LETTER: Problem with basin plan is no regulation

Well said Bill McClumpha re-lobbying for water shares (Sunraysia Daily, March 5).

However, the problem with our river system is far more simple than any plan, any government, any lobby or any opinion – and it doesn’t take rocket science to work out what is wrong either.

As has been noted in this paper previously, it appears to be more difficult to get a permit to build a back verandah on a house than it does to get the go-ahead to develop new horticultural land, which unfortunately seems to be true.

It all comes back to the capacity of our river system to supply water for irrigated horticulture and now, for the environment, under the Murray Darling Basin Plan – and it’s that simple.

We just cannot go on developing thousands of hectares of new horticulture because the water is simply not there to sustain them. Notwithstanding, various governments and/or their agencies continue to approve vast new developments.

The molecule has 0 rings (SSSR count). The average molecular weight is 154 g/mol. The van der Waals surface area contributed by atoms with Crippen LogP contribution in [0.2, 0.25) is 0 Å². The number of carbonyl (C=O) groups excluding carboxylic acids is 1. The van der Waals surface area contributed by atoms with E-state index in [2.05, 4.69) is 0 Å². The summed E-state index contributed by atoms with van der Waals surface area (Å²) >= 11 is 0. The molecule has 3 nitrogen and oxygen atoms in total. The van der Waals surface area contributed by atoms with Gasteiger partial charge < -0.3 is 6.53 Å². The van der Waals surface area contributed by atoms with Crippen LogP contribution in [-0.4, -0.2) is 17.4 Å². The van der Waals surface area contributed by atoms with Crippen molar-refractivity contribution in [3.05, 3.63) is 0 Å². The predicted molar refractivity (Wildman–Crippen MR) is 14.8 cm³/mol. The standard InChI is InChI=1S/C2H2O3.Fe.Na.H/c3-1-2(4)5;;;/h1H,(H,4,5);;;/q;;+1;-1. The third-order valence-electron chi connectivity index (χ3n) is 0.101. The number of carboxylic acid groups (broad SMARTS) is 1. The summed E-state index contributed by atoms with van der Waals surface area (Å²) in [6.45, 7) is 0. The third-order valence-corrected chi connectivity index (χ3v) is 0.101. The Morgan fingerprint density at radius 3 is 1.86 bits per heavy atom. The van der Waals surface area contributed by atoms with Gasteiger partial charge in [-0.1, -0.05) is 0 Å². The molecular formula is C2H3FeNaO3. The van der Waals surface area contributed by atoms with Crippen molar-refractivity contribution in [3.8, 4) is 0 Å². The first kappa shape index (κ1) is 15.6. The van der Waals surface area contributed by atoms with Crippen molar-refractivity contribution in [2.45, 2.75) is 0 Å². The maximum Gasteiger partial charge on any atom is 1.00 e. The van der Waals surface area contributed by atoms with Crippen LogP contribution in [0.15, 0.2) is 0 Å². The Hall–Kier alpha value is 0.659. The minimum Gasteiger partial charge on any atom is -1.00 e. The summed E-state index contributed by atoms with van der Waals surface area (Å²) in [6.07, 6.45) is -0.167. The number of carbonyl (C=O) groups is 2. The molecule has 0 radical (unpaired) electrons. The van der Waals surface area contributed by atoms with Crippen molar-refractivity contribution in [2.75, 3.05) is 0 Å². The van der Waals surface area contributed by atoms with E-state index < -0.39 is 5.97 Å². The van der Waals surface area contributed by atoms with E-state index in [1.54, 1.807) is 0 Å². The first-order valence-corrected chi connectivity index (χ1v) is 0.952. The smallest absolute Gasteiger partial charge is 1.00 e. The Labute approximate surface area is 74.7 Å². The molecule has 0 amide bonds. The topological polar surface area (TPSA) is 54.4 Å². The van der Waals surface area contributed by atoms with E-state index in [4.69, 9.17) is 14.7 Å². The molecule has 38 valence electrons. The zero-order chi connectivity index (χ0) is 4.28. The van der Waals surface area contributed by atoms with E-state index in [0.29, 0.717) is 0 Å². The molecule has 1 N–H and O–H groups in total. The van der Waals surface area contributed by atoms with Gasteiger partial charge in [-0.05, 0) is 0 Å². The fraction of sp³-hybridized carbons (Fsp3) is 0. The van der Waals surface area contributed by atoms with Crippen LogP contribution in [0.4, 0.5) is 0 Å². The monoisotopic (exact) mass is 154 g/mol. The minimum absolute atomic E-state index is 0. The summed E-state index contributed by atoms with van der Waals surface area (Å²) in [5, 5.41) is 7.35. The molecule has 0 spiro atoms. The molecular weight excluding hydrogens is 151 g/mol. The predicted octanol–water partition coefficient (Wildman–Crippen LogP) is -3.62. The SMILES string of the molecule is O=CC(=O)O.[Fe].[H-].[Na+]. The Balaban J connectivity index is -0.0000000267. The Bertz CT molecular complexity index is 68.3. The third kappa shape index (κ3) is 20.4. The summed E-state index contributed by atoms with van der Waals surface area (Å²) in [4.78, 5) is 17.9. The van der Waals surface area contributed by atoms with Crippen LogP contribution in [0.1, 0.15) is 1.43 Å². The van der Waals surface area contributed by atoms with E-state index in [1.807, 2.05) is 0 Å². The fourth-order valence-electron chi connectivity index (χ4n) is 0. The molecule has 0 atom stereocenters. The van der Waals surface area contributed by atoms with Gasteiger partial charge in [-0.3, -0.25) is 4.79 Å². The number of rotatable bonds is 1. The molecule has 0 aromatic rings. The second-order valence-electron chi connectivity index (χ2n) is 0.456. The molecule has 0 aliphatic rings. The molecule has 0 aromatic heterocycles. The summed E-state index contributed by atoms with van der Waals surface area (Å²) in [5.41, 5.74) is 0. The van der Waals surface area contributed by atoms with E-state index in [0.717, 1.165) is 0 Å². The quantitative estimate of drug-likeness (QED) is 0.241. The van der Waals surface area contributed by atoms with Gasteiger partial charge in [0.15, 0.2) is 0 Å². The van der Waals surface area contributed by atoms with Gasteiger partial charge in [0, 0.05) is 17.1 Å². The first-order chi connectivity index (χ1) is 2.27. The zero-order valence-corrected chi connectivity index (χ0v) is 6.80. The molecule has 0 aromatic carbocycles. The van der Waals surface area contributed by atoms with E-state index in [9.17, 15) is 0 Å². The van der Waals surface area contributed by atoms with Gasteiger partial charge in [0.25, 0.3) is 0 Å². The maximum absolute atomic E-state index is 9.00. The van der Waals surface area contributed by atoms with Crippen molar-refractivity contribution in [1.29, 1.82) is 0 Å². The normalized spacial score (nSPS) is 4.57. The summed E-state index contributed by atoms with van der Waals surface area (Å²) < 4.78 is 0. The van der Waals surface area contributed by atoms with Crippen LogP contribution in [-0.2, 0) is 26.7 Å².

It is not at all unlikely that water entitlements will reach $10,000/ML on the open market in the foreseeable future, and as the Murray Darling Basin Plan says, water will flow to the highest and best use (to those developments that can afford it). Where in Sunraysia, apart from maybe table grapes and citrus, will growers be able to afford to grow crops with water valued at $10,000/ML? The answer is nowhere, so the small family blockie will see sense and sell out their water to these new developments.

Just sit for a moment and think of the consequences for this and other horticultural districts along the length of the Murray Darling River system.

In this region for example, we are currently seeing between 25 per cent – 35 per cent of the irrigable land out of production, but how much more will be dried off as just not worthwhile to farm when water gets to this level?

What happens to the land, the families, the districts social infrastructure and to the cost of operating Lower Murray Water’s infrastructure, servicing a handful of scattered remaining blocks then? (Exactly as has happened in the Goulburn Valley dairying regions).

Don’t think for one moment that this is scaremongering. It’s not, and it’s real and could easily happen.

Governments just cannot continue to approve new horticultural developments willy-nilly as they are doing now as there is simply not enough water to go around.

Their job is to regulate – they need to get going and do it before it’s too late.

Grey Barnden, 


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